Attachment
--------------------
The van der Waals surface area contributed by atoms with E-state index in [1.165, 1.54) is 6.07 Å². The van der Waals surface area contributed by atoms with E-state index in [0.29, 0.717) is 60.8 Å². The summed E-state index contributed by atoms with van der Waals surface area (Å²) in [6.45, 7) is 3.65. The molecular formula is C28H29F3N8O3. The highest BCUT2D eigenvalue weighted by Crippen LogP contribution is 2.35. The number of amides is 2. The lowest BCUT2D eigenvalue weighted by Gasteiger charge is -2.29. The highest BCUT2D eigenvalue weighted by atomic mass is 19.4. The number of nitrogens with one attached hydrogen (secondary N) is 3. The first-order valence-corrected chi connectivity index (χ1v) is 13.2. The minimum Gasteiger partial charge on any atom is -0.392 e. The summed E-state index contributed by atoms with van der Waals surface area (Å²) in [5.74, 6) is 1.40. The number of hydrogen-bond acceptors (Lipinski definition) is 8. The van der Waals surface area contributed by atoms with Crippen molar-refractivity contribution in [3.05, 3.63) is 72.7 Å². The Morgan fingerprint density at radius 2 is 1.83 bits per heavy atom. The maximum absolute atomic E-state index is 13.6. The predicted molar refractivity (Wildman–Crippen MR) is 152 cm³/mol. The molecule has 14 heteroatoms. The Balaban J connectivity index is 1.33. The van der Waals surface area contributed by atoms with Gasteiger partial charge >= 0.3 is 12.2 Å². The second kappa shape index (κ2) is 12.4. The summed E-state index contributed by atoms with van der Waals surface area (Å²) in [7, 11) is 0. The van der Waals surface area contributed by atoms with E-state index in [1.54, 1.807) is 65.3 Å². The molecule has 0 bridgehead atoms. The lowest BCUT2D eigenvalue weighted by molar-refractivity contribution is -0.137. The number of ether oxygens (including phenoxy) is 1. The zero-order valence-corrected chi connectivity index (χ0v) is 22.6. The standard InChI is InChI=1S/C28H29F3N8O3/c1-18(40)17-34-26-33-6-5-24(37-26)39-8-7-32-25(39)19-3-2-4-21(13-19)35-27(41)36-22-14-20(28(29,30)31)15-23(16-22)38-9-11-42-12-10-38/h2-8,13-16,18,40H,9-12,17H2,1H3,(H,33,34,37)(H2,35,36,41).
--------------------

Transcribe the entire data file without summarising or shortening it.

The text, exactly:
The van der Waals surface area contributed by atoms with E-state index in [1.165, 1.54) is 6.07 Å². The van der Waals surface area contributed by atoms with E-state index in [0.29, 0.717) is 60.8 Å². The summed E-state index contributed by atoms with van der Waals surface area (Å²) in [6.45, 7) is 3.65. The molecular formula is C28H29F3N8O3. The highest BCUT2D eigenvalue weighted by Crippen LogP contribution is 2.35. The number of amides is 2. The lowest BCUT2D eigenvalue weighted by Gasteiger charge is -2.29. The highest BCUT2D eigenvalue weighted by atomic mass is 19.4. The number of nitrogens with one attached hydrogen (secondary N) is 3. The first-order valence-corrected chi connectivity index (χ1v) is 13.2. The minimum Gasteiger partial charge on any atom is -0.392 e. The summed E-state index contributed by atoms with van der Waals surface area (Å²) in [5.74, 6) is 1.40. The number of hydrogen-bond acceptors (Lipinski definition) is 8. The van der Waals surface area contributed by atoms with Crippen molar-refractivity contribution in [3.05, 3.63) is 72.7 Å². The Morgan fingerprint density at radius 2 is 1.83 bits per heavy atom. The maximum absolute atomic E-state index is 13.6. The predicted molar refractivity (Wildman–Crippen MR) is 152 cm³/mol. The molecule has 14 heteroatoms. The Balaban J connectivity index is 1.33. The van der Waals surface area contributed by atoms with Gasteiger partial charge >= 0.3 is 12.2 Å². The second kappa shape index (κ2) is 12.4. The summed E-state index contributed by atoms with van der Waals surface area (Å²) in [7, 11) is 0. The van der Waals surface area contributed by atoms with E-state index in [1.54, 1.807) is 65.3 Å². The molecule has 0 bridgehead atoms. The lowest BCUT2D eigenvalue weighted by molar-refractivity contribution is -0.137. The number of ether oxygens (including phenoxy) is 1. The zero-order valence-corrected chi connectivity index (χ0v) is 22.6. The standard InChI is InChI=1S/C28H29F3N8O3/c1-18(40)17-34-26-33-6-5-24(37-26)39-8-7-32-25(39)19-3-2-4-21(13-19)35-27(41)36-22-14-20(28(29,30)31)15-23(16-22)38-9-11-42-12-10-38/h2-8,13-16,18,40H,9-12,17H2,1H3,(H,33,34,37)(H2,35,36,41).